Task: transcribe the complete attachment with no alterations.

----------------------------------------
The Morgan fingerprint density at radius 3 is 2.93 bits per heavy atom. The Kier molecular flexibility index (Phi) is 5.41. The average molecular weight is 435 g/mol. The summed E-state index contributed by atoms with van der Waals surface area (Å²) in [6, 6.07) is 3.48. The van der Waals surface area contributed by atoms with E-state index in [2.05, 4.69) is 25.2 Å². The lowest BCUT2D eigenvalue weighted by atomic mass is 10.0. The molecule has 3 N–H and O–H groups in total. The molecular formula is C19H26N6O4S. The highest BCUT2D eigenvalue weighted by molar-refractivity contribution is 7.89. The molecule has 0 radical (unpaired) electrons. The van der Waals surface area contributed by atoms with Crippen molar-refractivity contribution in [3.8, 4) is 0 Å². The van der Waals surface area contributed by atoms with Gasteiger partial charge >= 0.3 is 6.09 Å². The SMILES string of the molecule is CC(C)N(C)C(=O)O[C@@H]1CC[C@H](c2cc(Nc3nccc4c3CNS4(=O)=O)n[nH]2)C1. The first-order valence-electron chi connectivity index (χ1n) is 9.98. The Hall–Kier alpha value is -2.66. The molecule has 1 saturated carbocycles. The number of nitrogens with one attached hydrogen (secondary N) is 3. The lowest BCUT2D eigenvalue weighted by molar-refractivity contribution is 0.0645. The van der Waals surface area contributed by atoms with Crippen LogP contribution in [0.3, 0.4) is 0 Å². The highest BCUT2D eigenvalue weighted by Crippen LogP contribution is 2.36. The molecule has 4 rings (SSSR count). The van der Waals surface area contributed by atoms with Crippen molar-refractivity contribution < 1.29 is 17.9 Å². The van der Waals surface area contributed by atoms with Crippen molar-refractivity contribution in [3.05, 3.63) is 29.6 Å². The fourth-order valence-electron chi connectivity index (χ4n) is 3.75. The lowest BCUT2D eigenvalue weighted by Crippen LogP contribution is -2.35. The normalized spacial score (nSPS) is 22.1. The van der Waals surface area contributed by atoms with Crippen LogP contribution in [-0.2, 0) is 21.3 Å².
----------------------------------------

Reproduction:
The Morgan fingerprint density at radius 3 is 2.93 bits per heavy atom. The Kier molecular flexibility index (Phi) is 5.41. The average molecular weight is 435 g/mol. The summed E-state index contributed by atoms with van der Waals surface area (Å²) in [6, 6.07) is 3.48. The van der Waals surface area contributed by atoms with E-state index in [2.05, 4.69) is 25.2 Å². The lowest BCUT2D eigenvalue weighted by atomic mass is 10.0. The molecule has 3 N–H and O–H groups in total. The molecular formula is C19H26N6O4S. The highest BCUT2D eigenvalue weighted by molar-refractivity contribution is 7.89. The molecule has 0 radical (unpaired) electrons. The van der Waals surface area contributed by atoms with Crippen molar-refractivity contribution in [3.8, 4) is 0 Å². The van der Waals surface area contributed by atoms with Gasteiger partial charge >= 0.3 is 6.09 Å². The SMILES string of the molecule is CC(C)N(C)C(=O)O[C@@H]1CC[C@H](c2cc(Nc3nccc4c3CNS4(=O)=O)n[nH]2)C1. The first-order valence-electron chi connectivity index (χ1n) is 9.98. The Hall–Kier alpha value is -2.66. The molecule has 1 saturated carbocycles. The number of nitrogens with one attached hydrogen (secondary N) is 3. The lowest BCUT2D eigenvalue weighted by molar-refractivity contribution is 0.0645. The van der Waals surface area contributed by atoms with Crippen LogP contribution in [0.3, 0.4) is 0 Å². The highest BCUT2D eigenvalue weighted by Crippen LogP contribution is 2.36. The molecule has 4 rings (SSSR count). The van der Waals surface area contributed by atoms with Crippen molar-refractivity contribution < 1.29 is 17.9 Å². The van der Waals surface area contributed by atoms with Crippen molar-refractivity contribution in [3.05, 3.63) is 29.6 Å². The fourth-order valence-electron chi connectivity index (χ4n) is 3.75. The lowest BCUT2D eigenvalue weighted by Crippen LogP contribution is -2.35. The normalized spacial score (nSPS) is 22.1. The van der Waals surface area contributed by atoms with Crippen LogP contribution in [-0.2, 0) is 21.3 Å².